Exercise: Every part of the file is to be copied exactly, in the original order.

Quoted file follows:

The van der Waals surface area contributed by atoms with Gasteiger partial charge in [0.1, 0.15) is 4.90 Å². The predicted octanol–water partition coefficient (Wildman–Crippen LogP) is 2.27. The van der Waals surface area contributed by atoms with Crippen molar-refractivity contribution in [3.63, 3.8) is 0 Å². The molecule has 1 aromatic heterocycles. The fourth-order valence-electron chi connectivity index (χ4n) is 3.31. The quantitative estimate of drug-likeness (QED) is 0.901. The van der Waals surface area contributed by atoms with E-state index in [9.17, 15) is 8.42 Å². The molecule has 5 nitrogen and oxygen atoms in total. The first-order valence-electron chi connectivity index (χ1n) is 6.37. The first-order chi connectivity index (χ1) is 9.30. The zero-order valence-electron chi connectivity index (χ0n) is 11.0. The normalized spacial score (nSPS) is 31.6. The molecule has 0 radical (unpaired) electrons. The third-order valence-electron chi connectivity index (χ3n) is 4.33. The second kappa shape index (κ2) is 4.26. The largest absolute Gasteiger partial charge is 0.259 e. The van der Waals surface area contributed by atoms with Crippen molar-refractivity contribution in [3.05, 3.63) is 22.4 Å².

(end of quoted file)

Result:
The van der Waals surface area contributed by atoms with Gasteiger partial charge in [0.1, 0.15) is 4.90 Å². The predicted octanol–water partition coefficient (Wildman–Crippen LogP) is 2.27. The van der Waals surface area contributed by atoms with Crippen molar-refractivity contribution in [3.63, 3.8) is 0 Å². The molecule has 1 aromatic heterocycles. The fourth-order valence-electron chi connectivity index (χ4n) is 3.31. The quantitative estimate of drug-likeness (QED) is 0.901. The van der Waals surface area contributed by atoms with E-state index in [9.17, 15) is 8.42 Å². The molecule has 5 nitrogen and oxygen atoms in total. The first-order valence-electron chi connectivity index (χ1n) is 6.37. The first-order chi connectivity index (χ1) is 9.30. The zero-order valence-electron chi connectivity index (χ0n) is 11.0. The normalized spacial score (nSPS) is 31.6. The molecule has 0 radical (unpaired) electrons. The third-order valence-electron chi connectivity index (χ3n) is 4.33. The second kappa shape index (κ2) is 4.26. The largest absolute Gasteiger partial charge is 0.259 e. The van der Waals surface area contributed by atoms with Crippen molar-refractivity contribution in [3.05, 3.63) is 22.4 Å².